Cory Hunter is a native of Sylvester and graduated from Albany State in 2001. He started his teaching and coaching career in Taliaferro County two years later. He joined the GCHS staff in 2011 as a world history and credit recovery teacher. He is also the varsity boys basketball head coach.

School system’s response

When Shaniaya Hunter’s mother, Cathy Wright, and aunt, Christie Lockhart, heard the classroom recording they reached out to the school system for help. Greene County School System Assistant Superintendent Rotonya Rhodes was serving in the superintendent role at that time.

Rhodes assured Wright and Lockhart that the situation would be handled properly. Since then, they are unsure what disciplinary action has been taken.

“They promote children not bullying each other and respecting each other, but here is the man that y’all have given authority over these kids to who’s the biggest bully of them all,” Lockhart said. “Usually with bullies they get kicked out of school, are expelled or some type of situation, but it’s like its okay you (Cory Hunter) can keep bullying because you’re in charge.”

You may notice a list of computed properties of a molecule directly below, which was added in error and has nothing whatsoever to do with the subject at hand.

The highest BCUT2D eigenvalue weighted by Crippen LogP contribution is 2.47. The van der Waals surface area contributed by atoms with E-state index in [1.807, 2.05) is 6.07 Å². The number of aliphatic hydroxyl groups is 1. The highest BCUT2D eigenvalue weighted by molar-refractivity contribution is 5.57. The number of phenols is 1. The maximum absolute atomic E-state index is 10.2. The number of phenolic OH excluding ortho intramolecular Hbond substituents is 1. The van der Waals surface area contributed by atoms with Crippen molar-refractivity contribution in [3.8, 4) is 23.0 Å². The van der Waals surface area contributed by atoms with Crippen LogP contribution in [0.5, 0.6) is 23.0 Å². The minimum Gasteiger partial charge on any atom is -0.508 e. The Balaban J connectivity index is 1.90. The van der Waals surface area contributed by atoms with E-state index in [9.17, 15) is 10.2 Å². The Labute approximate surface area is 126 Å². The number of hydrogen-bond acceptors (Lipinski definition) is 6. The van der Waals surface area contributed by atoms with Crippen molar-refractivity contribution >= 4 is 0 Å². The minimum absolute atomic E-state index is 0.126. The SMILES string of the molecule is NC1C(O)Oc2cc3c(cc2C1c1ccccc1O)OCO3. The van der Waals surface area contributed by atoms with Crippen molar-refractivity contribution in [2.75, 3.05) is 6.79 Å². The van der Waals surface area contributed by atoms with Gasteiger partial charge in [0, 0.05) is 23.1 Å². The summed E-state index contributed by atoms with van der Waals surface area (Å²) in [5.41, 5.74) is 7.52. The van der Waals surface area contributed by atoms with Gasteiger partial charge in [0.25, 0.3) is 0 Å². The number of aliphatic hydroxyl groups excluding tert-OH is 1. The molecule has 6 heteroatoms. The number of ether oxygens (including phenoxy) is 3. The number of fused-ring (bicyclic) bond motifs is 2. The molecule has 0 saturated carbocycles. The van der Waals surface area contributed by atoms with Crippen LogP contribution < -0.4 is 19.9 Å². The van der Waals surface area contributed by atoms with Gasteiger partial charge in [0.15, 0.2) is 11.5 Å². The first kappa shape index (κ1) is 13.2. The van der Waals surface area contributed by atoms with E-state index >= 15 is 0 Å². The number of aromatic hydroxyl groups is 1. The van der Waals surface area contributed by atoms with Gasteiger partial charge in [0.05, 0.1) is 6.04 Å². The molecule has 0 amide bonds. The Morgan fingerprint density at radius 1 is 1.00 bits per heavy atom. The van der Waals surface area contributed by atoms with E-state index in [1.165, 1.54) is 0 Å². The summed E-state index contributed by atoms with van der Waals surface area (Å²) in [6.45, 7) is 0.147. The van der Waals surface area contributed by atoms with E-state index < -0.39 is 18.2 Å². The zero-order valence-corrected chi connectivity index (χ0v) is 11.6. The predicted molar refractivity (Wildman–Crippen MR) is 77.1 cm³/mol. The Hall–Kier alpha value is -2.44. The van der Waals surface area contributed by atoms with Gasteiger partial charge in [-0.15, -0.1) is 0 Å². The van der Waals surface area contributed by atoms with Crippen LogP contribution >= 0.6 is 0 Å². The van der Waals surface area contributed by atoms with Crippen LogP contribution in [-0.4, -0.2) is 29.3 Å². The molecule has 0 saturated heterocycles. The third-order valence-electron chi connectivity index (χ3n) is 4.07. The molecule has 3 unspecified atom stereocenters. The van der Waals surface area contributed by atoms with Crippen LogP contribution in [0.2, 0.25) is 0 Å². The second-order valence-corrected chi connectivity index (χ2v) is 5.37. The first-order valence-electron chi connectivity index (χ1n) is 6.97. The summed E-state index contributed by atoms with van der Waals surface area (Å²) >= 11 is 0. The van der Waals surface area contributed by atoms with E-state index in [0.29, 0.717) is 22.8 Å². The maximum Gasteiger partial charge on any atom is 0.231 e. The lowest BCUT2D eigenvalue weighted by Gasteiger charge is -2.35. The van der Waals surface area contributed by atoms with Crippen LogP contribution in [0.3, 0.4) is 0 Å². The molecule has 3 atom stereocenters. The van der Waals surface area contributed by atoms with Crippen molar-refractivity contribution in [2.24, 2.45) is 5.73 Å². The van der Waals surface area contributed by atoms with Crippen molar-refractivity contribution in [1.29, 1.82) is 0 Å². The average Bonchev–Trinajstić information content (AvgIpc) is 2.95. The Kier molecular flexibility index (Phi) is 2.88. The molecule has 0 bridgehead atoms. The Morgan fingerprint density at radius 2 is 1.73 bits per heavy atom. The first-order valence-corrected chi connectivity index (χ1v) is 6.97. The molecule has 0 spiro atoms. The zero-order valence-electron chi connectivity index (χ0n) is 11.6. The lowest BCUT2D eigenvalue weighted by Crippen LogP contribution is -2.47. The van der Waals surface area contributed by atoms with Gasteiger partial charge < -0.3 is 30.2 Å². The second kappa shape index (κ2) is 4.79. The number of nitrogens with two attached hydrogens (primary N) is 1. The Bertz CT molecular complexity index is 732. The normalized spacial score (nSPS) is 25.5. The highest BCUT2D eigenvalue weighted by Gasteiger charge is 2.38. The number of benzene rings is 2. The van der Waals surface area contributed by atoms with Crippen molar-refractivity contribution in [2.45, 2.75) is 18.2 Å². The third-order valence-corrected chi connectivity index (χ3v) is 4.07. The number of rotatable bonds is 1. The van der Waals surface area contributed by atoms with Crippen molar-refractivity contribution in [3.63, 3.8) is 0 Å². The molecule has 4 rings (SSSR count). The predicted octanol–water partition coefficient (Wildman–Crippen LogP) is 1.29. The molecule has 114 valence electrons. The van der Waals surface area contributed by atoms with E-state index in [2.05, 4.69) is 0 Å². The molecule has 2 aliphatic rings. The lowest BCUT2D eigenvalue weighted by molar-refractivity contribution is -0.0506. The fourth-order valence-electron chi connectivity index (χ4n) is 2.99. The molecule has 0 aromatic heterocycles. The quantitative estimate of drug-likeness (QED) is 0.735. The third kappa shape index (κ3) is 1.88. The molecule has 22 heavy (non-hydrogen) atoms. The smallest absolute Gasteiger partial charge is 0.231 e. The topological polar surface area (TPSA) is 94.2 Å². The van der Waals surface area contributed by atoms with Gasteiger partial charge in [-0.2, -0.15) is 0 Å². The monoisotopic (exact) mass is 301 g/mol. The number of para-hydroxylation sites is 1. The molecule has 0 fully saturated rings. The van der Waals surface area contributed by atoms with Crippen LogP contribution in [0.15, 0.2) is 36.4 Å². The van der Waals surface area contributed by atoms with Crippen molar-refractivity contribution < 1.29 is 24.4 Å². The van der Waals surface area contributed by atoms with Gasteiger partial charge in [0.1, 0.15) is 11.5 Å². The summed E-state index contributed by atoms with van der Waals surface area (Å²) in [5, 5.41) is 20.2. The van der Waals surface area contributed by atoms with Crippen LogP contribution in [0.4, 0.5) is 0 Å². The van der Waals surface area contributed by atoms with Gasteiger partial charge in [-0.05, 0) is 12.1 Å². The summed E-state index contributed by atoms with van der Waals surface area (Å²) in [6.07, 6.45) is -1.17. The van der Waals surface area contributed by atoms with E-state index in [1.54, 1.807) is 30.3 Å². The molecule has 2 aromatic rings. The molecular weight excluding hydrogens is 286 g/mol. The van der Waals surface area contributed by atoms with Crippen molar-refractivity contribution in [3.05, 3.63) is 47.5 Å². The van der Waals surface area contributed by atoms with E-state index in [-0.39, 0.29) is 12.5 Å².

Interim GCSS Superintendent Chris Houston said he is unable to comment on pending litigation and personnel matters Monday afternoon.

He did say, however, Cory Hunter has not been suspended, terminated or resigned during his time with the school system. Houston was named interim superintendent Jan. 19 after Philip Mellor’s contract dissolution two weeks earlier.

“With it being a legal matter, some things are contemplated before you act on them,” he said. “It would be fair to say that things are being considered.”

Houston said the school system typically follows a set process when complaints are made, which includes a fact-finding inquiry. Once it is determined if a rule, policy, procedure or law was actually violated the allotted protocol will follow.

“Again I’m new, so what they’ve done in the past and what I’ll do in the future might be two different things,” he said.

Shaniaya Hunter said the school has offered to let her take her U.S. history class online, but she does not feel like she can learn through that program.